While the purpose of eyeliner is to help define your eye, the specific product you pick and the final look you create is entirely in up to you.  There are a few important things to keep in mind when shopping for an eyeliner, namely: your level of expertise, how much flexibility you’d like to have with your formula before it sets, the effect of the formula (matte, shiny, etc), and the end look you’d like to create (smudged, winged, etc). With nearly 150 eyeliner products available on, we sat down with Stephanie Hilgendorf, Senior Manager of Color and Artistry Programs to help explain the different types of eyeliners there are—and what each can do for you. KELLEY HOFFMAN

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The lowdown: “Pencil is most people’s introduction to liner. I think that’s the standard—always has been, always will be. It’s what people feel most familiar and comfortable with. There’s no dry down—so if you make a mistake, you can correct it easily.”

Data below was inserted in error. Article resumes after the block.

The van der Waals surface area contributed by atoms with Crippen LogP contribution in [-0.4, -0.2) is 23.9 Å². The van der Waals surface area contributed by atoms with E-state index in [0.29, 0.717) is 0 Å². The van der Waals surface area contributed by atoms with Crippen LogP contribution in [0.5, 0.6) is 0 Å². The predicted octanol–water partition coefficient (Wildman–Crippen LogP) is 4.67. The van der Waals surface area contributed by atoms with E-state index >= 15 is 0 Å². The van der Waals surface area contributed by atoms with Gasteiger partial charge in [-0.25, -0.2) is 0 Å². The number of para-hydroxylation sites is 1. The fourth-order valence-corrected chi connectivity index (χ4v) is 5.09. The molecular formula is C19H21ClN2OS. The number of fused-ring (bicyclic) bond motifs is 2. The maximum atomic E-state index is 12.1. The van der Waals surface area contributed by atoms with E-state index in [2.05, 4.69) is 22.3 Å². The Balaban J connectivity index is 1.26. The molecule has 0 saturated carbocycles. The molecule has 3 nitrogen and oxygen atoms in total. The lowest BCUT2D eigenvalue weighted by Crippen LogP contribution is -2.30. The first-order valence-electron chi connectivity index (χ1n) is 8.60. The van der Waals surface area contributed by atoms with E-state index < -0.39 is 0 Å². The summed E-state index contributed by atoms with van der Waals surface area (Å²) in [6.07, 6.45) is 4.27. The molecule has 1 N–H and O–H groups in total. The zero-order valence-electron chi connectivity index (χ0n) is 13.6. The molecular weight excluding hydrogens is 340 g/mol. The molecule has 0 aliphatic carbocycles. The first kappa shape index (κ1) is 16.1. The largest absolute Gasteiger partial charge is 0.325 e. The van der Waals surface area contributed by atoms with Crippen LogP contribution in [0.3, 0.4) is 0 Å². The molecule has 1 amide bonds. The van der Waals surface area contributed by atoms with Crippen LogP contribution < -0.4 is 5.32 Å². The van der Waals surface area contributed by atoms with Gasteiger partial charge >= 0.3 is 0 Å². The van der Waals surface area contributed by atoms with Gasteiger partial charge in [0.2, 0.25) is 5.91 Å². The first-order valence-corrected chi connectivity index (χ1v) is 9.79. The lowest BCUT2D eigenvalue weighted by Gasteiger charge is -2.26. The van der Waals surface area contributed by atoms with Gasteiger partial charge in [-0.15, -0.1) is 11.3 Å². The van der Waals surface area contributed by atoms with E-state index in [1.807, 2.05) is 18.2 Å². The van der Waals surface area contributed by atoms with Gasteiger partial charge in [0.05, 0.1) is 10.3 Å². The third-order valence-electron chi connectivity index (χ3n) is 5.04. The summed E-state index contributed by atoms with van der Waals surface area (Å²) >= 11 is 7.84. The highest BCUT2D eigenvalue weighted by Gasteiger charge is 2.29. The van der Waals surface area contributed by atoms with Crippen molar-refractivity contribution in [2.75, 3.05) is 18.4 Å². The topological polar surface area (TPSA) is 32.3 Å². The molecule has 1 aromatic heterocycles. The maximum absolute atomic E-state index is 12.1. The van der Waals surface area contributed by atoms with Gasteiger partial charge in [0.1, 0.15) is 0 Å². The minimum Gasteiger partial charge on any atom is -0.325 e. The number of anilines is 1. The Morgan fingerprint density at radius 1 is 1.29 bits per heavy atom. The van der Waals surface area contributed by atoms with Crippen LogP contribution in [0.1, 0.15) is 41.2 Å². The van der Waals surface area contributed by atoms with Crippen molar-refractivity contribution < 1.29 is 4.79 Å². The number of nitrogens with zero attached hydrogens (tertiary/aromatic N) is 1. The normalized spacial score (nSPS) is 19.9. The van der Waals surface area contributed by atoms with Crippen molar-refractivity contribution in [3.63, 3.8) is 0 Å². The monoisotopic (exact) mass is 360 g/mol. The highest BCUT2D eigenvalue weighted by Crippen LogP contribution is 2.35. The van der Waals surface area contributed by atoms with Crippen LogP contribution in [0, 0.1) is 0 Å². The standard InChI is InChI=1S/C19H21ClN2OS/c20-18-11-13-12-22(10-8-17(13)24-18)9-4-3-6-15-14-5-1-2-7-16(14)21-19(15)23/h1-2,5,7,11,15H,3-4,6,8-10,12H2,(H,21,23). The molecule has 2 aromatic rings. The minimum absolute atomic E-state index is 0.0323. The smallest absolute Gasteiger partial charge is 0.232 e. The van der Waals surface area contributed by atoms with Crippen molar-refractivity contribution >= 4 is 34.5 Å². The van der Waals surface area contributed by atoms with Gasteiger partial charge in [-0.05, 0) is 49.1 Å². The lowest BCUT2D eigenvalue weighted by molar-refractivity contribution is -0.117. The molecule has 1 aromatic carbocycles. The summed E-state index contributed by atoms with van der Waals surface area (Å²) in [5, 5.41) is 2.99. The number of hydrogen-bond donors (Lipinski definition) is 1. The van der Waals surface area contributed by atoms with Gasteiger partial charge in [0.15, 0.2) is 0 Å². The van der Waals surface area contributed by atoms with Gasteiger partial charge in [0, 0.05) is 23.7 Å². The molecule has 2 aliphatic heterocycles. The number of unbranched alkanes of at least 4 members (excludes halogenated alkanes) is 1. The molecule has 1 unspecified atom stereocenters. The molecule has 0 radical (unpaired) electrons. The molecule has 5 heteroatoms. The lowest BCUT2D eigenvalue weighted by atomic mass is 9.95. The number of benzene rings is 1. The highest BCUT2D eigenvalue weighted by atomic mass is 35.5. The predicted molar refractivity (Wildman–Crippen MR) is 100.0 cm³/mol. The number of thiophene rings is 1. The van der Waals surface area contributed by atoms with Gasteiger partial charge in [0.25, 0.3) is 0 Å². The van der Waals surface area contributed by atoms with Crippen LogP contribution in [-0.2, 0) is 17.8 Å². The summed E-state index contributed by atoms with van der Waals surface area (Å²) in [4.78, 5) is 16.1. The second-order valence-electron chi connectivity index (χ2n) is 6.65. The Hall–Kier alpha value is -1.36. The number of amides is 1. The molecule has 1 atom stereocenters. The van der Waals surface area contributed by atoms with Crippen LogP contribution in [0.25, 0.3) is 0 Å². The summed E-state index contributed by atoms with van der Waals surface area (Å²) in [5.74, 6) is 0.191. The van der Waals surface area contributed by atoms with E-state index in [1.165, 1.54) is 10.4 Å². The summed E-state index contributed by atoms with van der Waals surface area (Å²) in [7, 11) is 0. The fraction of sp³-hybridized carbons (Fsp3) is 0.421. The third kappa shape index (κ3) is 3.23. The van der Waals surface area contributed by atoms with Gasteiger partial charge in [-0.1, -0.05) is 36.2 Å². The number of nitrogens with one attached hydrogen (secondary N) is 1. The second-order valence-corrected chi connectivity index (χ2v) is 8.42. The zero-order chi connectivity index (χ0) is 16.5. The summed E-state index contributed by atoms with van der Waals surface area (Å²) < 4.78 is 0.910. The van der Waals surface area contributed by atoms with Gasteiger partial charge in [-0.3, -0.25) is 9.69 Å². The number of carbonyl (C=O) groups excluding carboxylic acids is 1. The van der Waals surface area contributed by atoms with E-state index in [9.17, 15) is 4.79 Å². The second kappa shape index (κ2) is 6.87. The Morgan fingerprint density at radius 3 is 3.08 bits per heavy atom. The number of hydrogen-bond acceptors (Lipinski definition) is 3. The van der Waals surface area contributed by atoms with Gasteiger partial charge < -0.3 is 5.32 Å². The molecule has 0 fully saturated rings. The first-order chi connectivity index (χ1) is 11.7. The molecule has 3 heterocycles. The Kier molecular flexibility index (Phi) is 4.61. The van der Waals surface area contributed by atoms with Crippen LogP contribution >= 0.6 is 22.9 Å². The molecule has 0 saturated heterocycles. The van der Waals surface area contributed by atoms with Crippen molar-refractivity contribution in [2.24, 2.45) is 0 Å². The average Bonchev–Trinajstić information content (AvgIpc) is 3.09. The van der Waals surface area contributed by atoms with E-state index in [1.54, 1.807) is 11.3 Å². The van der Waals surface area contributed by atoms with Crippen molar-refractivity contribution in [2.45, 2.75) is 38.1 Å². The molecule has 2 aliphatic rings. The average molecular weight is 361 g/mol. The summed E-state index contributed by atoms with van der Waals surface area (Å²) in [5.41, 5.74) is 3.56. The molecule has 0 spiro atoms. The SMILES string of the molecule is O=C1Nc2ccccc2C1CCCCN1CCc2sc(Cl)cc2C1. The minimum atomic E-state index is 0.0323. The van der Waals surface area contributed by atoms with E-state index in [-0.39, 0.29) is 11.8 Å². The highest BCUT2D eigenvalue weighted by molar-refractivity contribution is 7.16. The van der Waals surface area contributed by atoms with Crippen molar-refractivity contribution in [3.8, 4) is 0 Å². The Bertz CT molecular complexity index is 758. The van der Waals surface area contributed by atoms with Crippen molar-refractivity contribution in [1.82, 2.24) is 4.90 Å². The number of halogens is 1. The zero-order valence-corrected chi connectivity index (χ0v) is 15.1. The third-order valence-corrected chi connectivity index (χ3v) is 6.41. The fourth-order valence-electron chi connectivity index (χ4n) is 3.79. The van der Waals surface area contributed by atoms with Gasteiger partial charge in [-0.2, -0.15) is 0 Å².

Best for: Traditional, natural, tightline, smudged.

Subtypes: Chubby (best for smoky looks), kajal/kohl (best for the waterline and smudged looks).

Tip: “Pencils are actually one of the best eyeliner types if you want a smudgy look. You don’t need to be super precise. Even if you’re an eyeliner novice, it’s a format where you don’t have to have a steady hand. You can just do dashes across the whole eye, and then take a smudge brush and wiggle it, just moving up to diffuse the line so you end up with a really nice smudged liner.”

Pair with: SEPHORA COLLECTION Pro Precision Smudge Brush #29

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The lowdown: “In terms of expertise level, cream is in-between the chubby stick and a gel. There are some creams that will set, and give you that long-lasting look, and then there are some that have a lot of play time. So if you’re one who doesn’t have the steadiest of hand, but you want the extra oomph of saturation, a cream is good to use.”

Best for: Primer for smoky eye, traditional, natural.